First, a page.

“When we would go out and were younger, we would go to Waffle House and I would put everything in the middle of it [the waffle] and make a sandwich out of it,” Riska said.

His friends thought he was crazy for the first couple of years, but soon he convinced them to try it for themselves. After a $30,000 investment into the truck and all the maintenance, Pelican Brothers was born.

Matt Marder is an 18-year-old student that goes to High Dive about once or twice a week. He said that whether he is hungry or not, every time he is there he gets a chicken and waffle slider.

“Even if I was allergic to this, I would get it every time,” Marder said.

Jessie Erickson works at High Dive and is a public relations student at the University of Florida. A lot of people ask her what she recommends from the truck and she always says the chicken and waffles.

Whether you’ve tried the slider or not, the first taste of the Pelican Brothers has kept many customers coming back for more and more.

“If you put out good food, people will return. It’s as simple as that,” Riska said.

“Strip Away the Layers and Reveal Your Soul”


Matisyahu has recently gained national attention by shaving his beard off. This may seem like a no-big-deal moment, but if you know who Matisyahu is and what he represents, this was a career-changing decision.

Photos by Samantha Doucette

Last Tuesday night, Matisyahu pleased audiences with a spectacular show in Gainesville. While I’ve expanded my musical taste broadly in electronic music, it is always refreshing and nice to go see an actual live performance with live instruments and live vocals.

This was my first time seeing Matisyahu and he surpassed all expectations I had. I recall him going on later than planned. Fans waited anxiously as 10, 15, 20 minutes passed by. Photographers scattered throughout the front rows of the crowd adjusted their settings to what they thought would be just right.

Finally, the moment we had been waiting for. The band members walked onto the stage first and played a long intro before the main act appeared before us. When he did come out, Matisyahu was greeted with a warm and welcoming applause and cheers while he hid behind his New York Giants baseball cap and dark sunglasses.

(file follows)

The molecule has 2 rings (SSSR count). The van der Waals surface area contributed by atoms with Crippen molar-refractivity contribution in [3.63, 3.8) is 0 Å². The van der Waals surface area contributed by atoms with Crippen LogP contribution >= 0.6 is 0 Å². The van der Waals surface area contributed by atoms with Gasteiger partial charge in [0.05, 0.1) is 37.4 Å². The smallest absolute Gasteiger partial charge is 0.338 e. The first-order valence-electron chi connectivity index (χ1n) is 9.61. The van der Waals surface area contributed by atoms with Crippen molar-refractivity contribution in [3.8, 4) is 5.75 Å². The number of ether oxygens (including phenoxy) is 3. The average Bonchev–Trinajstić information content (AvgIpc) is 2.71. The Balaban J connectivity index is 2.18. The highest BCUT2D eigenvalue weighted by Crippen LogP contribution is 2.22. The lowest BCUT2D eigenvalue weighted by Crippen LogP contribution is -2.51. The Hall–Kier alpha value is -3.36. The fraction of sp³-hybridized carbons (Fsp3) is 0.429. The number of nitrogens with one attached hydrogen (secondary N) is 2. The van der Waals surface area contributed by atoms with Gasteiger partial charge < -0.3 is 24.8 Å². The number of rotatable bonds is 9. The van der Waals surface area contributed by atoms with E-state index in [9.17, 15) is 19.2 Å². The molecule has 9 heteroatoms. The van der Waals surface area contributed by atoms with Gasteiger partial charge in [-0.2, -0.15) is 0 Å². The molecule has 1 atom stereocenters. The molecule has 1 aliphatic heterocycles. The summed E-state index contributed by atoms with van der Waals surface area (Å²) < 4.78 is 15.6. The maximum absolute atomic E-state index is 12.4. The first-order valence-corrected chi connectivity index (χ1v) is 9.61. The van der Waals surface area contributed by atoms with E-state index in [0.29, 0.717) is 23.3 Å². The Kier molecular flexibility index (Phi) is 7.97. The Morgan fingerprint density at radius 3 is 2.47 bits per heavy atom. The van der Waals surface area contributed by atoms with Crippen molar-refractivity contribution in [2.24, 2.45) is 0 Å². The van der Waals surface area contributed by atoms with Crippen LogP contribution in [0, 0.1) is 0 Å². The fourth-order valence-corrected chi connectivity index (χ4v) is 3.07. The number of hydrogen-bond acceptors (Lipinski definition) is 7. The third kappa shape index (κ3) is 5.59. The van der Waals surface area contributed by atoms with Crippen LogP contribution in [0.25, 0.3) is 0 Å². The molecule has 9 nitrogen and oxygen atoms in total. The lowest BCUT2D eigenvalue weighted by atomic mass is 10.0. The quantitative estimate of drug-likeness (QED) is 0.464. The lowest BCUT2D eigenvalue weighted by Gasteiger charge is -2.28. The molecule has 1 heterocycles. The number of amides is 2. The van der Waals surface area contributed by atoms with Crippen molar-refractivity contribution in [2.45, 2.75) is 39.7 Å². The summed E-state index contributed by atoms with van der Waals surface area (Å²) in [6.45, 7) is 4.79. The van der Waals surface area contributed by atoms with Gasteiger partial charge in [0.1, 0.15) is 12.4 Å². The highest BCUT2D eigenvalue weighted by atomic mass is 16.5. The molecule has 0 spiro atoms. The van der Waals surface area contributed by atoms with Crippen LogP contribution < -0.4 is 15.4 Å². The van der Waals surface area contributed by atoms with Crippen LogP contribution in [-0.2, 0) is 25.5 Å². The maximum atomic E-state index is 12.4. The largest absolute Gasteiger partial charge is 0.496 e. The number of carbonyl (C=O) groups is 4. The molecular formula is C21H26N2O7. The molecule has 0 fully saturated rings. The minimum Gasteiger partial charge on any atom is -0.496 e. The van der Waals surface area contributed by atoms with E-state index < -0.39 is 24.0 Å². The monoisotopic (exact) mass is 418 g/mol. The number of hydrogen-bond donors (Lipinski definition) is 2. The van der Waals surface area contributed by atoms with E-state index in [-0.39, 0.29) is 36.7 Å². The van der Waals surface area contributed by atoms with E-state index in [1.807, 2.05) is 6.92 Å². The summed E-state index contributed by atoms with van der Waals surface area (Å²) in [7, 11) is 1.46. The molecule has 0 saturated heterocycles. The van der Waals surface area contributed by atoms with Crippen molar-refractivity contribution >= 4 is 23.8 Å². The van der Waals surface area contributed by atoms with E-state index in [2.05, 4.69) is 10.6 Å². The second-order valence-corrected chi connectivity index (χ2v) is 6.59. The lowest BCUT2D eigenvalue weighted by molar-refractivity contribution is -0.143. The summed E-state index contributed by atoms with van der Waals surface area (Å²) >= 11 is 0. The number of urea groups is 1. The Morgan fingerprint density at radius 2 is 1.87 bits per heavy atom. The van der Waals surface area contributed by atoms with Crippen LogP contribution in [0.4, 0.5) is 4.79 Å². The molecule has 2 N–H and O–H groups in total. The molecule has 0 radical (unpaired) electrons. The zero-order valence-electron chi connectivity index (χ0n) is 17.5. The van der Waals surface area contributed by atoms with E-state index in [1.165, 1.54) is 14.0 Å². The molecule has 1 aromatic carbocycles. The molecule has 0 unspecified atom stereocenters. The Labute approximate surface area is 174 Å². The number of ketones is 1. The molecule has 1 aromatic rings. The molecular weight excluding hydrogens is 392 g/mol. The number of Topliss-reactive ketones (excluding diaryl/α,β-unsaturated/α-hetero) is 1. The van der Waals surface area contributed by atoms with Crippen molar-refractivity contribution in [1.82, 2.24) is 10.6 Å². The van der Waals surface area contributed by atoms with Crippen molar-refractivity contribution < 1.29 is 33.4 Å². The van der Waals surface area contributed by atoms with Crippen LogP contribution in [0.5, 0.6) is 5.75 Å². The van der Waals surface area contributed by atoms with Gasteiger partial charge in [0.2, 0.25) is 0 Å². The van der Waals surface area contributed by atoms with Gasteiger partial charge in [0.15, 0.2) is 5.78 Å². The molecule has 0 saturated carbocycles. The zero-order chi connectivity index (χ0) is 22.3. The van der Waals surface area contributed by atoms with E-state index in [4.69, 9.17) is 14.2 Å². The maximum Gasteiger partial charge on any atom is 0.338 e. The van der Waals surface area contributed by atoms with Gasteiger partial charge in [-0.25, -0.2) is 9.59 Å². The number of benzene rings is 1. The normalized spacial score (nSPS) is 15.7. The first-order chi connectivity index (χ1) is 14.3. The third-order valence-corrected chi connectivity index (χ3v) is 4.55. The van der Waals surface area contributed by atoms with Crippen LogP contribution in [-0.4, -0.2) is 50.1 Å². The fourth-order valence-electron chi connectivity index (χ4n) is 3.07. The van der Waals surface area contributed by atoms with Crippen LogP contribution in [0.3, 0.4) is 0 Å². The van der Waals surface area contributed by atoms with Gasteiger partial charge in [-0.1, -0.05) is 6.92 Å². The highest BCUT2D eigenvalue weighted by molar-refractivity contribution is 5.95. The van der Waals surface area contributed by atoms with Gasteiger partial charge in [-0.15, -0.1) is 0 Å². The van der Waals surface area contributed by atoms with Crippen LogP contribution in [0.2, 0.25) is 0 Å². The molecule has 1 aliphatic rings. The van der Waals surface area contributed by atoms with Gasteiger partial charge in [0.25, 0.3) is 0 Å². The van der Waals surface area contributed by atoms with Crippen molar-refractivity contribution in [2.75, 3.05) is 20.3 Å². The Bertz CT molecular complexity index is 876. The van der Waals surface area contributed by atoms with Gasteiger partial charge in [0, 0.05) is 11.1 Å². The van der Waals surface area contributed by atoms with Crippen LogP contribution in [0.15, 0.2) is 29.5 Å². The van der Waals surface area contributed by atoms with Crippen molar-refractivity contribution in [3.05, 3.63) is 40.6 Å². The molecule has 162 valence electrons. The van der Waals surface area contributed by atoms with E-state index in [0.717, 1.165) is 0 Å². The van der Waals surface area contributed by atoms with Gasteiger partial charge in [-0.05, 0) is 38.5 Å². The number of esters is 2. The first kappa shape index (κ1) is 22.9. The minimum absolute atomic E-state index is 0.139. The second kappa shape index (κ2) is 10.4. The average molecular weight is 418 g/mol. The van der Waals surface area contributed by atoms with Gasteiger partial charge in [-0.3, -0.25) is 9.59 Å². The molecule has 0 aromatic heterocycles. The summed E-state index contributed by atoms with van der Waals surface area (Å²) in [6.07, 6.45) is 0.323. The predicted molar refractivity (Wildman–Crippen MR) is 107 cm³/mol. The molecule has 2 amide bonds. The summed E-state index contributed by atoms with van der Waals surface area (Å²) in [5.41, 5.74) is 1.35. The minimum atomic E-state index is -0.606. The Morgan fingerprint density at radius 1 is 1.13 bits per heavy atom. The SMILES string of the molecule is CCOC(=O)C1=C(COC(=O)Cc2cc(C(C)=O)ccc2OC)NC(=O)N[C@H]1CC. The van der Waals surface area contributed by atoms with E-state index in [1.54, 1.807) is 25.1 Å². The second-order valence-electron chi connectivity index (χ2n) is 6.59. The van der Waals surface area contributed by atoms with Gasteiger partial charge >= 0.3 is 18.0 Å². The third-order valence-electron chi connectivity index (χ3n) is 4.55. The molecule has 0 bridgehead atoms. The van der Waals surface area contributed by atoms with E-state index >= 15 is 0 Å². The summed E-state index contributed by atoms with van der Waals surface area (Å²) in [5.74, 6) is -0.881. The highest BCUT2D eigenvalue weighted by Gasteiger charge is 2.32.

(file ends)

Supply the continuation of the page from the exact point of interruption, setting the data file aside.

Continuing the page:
He started out with some songs off his recent album, Spark Seeker, that was released in July. He smoothly glided across the stage with his moonwalk and cohesive dance moves as he sung “Sunshine.”
I love how Matisyahu recognizes that his new and old fans want to hear what he is known for: his beatboxing, rapping skills and his classic songs. However, Matisyahu does a phenomenal job of combining old with new, knowing exactly what to play that will be just right for the crowd.

A little over halfway through the show, Matisyahu brought out a friend from college to play live clarinet, enhancing the instrumentals. They proceeded to play a song that barely had any vocals and focused more on the sweet sounds of the clarinet, guitar, drums and bass. 

The end of the show was filled with tracks that the audience knew. Song after song after song, the crowd grew more and more engaged with the music. Before what was supposed to be one of his last songs, Matisyahu told the crowd a story. He said that the first time he was ever dropped while he was crowd surfing was during a show in Gainesville. He learned that you need to make eye contact with the people you’re going to be jumping on top of. Should we try it again? The audience exploded with screams. 

The song started and after the first chorus, he took a running start and launched himself into the crowd. For about half of the song, he graciously glided across a sea of hands, floating to each corner of the audience that would support him. 

Matisyahu finished the song, said thank you and walked off the stage, while the band did a long outro after he left, like in the beginning. However, this time, Matisyahu perched himself atop of a sectioned-off part of the stage and watched over the audience. When he came out again, he was greeted with excited fans. He, then, pointed to someone, made the eye contact and jumped into the crowd again. 

This time the show was really over, that is, until the crowd went into a chant of “Encore.” After a couple of minutes, the band walked back onto the stage, followed by Matisyahu. Probably one of his most famous songs that I am sure he is tired of playing, “One Day” came over the speakers.
One by one, Matisyahu pulled up members of the crowd on stage until it was full of a variety of different people. He walked onto a bar that lined the side of the stage and let his fans surround him. Some girl had written something on her iPhone and handed it to him, creating a smile to spread across his face. 

Overall, it was an experience I’m glad I didn’t pass up. I went to this show by myself, ran into only a couple of friends and still walked away fulfilled with what I had just saw. If you’ve seen Matisyahu countless times or if this was your first experience, it is well worth your money to see this exceptional performer.

via Bionic Beatlab